Notwithstanding the wide range of criminal justice matters addressed by the law, the court upheld it against a single-subject challenge. The court characterized the subject matter of the law as “the prosecution and conviction of persons accused of crime,” concluding that “[t]hat subject logically connects and unifies all the provisions of SB 936, including those that create, within the process of criminal law enforcement, certain legal rights for the victims of crime, and those that deal with sentencing and restitution.” Fugate, 332 Or. at 204, 26 P.3d 802. In concluding that such disparate provisions were united by the single principle of “the prosecution and conviction of persons accused of crime,” the court, in effect, recognized that a law that addresses exclusively matters of criminal law has but one subject for purposes of Article IV. The court reached a similar result in Caleb. There, the court held that Ballot Measure 11 (1994), which created mandatory sentences for a range of offenses listed in the measure, comported with the single-subject requirement of Article IV, section 1(2)(d), because it embraced the single subject of “mandatory imprisonment of any person, 15 years of age or older, who is convicted of a listed felony on or after April 1, 1995.” Caleb, 326 Or. at 92, 949 P.2d 724.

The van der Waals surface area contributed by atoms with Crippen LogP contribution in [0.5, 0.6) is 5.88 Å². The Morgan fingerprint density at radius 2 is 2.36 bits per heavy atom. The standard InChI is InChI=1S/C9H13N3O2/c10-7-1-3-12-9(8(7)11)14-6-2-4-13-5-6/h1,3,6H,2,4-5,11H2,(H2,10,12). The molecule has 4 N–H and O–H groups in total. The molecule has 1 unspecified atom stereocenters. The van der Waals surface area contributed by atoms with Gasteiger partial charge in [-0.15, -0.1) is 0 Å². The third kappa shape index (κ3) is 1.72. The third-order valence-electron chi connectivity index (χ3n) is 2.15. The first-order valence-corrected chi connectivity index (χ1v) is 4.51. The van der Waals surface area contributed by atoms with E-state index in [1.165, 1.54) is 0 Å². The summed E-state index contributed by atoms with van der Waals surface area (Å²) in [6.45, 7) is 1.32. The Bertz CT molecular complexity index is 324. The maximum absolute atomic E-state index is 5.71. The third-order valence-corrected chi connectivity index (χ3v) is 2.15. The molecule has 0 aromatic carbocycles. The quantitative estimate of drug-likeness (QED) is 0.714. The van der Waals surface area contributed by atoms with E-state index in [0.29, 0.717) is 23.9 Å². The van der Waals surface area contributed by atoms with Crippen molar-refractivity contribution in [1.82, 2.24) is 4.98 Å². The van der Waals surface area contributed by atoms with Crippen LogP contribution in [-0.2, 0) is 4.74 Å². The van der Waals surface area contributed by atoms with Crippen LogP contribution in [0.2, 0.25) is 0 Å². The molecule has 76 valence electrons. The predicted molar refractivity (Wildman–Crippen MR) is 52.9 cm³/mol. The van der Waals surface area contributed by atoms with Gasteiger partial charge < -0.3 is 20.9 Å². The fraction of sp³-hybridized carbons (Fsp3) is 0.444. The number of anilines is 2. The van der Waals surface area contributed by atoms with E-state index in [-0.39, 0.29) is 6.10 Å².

By contrast, a law that includes provisions addressing distinct and unrelated substantive areas of law risks violating the single-subject limitation. In McIntire, the sole case in which an Oregon appellate court has invalidated a law under the single-subject rule, the law at issue, Senate Bill (SB) 1156 (1995), did eight different things across a range of unrelated substantive areas of law:
“SB 1156 * * * (1) provides state funding [and land use procedures] for light rail, (2) expands the availability of card-lock service stations, (3) promotes ‘regional problem solving’ in land use matters, (4) regulates confined animal feeding, (5) preempts local pesticide regulation, (6) adopts new timber harvesting rules, (7) grants immunity to shooting ranges for ‘noise pollution,’ and (8) protects salmon from cormorants.”
322 Or. at 444, 909 P.2d 846 (brackets in original; some internal quotation marks omitted). “[U]nable to discern a principle unifying those eight topics”—beyond a unifying principle so broad that it would encompass the entire “universe” of potential legislative actions—the court held that the law violated the single-subject requirement of Article IV, section 20. Id. at 445–46, 909 P.2d 846.